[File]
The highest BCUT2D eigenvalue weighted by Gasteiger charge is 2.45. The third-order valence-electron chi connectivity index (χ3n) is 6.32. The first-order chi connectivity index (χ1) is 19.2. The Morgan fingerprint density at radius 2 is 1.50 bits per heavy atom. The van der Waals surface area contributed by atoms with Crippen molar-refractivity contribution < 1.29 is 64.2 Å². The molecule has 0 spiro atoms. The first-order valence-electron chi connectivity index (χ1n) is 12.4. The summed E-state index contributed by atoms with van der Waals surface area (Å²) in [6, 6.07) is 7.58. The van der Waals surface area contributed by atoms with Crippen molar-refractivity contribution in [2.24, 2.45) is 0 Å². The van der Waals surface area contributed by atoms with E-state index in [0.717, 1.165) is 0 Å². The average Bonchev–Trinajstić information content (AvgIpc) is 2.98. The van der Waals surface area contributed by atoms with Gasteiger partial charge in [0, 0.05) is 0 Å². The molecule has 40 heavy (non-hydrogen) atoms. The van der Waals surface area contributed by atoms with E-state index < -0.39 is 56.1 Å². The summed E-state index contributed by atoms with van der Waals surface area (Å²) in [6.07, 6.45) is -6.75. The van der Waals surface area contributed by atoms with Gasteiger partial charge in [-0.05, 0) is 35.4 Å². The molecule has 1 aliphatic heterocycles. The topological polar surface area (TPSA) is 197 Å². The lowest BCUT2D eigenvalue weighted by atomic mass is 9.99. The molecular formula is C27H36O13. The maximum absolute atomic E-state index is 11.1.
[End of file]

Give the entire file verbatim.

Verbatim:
The highest BCUT2D eigenvalue weighted by Gasteiger charge is 2.45. The third-order valence-electron chi connectivity index (χ3n) is 6.32. The first-order chi connectivity index (χ1) is 19.2. The Morgan fingerprint density at radius 2 is 1.50 bits per heavy atom. The van der Waals surface area contributed by atoms with Crippen molar-refractivity contribution < 1.29 is 64.2 Å². The molecule has 0 spiro atoms. The first-order valence-electron chi connectivity index (χ1n) is 12.4. The summed E-state index contributed by atoms with van der Waals surface area (Å²) in [6, 6.07) is 7.58. The van der Waals surface area contributed by atoms with Crippen molar-refractivity contribution in [2.24, 2.45) is 0 Å². The van der Waals surface area contributed by atoms with E-state index in [0.717, 1.165) is 0 Å². The average Bonchev–Trinajstić information content (AvgIpc) is 2.98. The van der Waals surface area contributed by atoms with Gasteiger partial charge in [0, 0.05) is 0 Å². The molecule has 40 heavy (non-hydrogen) atoms. The van der Waals surface area contributed by atoms with E-state index < -0.39 is 56.1 Å². The summed E-state index contributed by atoms with van der Waals surface area (Å²) in [6.07, 6.45) is -6.75. The van der Waals surface area contributed by atoms with Gasteiger partial charge in [-0.05, 0) is 35.4 Å². The molecule has 1 aliphatic heterocycles. The topological polar surface area (TPSA) is 197 Å². The lowest BCUT2D eigenvalue weighted by atomic mass is 9.99. The molecular formula is C27H36O13. The maximum absolute atomic E-state index is 11.1.